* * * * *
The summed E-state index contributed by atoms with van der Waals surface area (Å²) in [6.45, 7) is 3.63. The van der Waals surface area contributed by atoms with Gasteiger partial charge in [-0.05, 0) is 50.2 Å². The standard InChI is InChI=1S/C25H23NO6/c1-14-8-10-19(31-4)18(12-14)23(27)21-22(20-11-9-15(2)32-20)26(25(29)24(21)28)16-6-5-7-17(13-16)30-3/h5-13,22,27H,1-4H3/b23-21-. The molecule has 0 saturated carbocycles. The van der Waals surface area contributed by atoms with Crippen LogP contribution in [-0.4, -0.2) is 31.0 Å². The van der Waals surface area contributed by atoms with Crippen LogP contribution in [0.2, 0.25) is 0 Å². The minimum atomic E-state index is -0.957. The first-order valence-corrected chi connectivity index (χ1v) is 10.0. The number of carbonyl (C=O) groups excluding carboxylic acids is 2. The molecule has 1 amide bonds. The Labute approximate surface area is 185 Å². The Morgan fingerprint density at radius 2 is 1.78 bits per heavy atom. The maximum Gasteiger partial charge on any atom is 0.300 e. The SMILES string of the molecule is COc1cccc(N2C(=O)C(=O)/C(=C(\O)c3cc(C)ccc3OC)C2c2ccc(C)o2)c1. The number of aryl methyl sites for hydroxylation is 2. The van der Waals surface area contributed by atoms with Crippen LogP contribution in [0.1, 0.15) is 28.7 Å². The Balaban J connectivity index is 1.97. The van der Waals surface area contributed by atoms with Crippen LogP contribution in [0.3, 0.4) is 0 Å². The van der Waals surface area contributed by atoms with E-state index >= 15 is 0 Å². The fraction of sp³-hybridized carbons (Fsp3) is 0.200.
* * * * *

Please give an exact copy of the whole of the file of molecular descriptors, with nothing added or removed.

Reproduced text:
The summed E-state index contributed by atoms with van der Waals surface area (Å²) in [6.45, 7) is 3.63. The van der Waals surface area contributed by atoms with Gasteiger partial charge in [-0.05, 0) is 50.2 Å². The standard InChI is InChI=1S/C25H23NO6/c1-14-8-10-19(31-4)18(12-14)23(27)21-22(20-11-9-15(2)32-20)26(25(29)24(21)28)16-6-5-7-17(13-16)30-3/h5-13,22,27H,1-4H3/b23-21-. The molecule has 0 saturated carbocycles. The van der Waals surface area contributed by atoms with Crippen LogP contribution in [-0.4, -0.2) is 31.0 Å². The van der Waals surface area contributed by atoms with Crippen LogP contribution in [0.2, 0.25) is 0 Å². The minimum atomic E-state index is -0.957. The first-order valence-corrected chi connectivity index (χ1v) is 10.0. The number of carbonyl (C=O) groups excluding carboxylic acids is 2. The molecule has 1 amide bonds. The Labute approximate surface area is 185 Å². The Morgan fingerprint density at radius 2 is 1.78 bits per heavy atom. The maximum Gasteiger partial charge on any atom is 0.300 e. The SMILES string of the molecule is COc1cccc(N2C(=O)C(=O)/C(=C(\O)c3cc(C)ccc3OC)C2c2ccc(C)o2)c1. The number of aryl methyl sites for hydroxylation is 2. The van der Waals surface area contributed by atoms with Crippen LogP contribution in [0.1, 0.15) is 28.7 Å². The Balaban J connectivity index is 1.97. The van der Waals surface area contributed by atoms with Crippen LogP contribution in [0.3, 0.4) is 0 Å². The van der Waals surface area contributed by atoms with E-state index >= 15 is 0 Å². The fraction of sp³-hybridized carbons (Fsp3) is 0.200.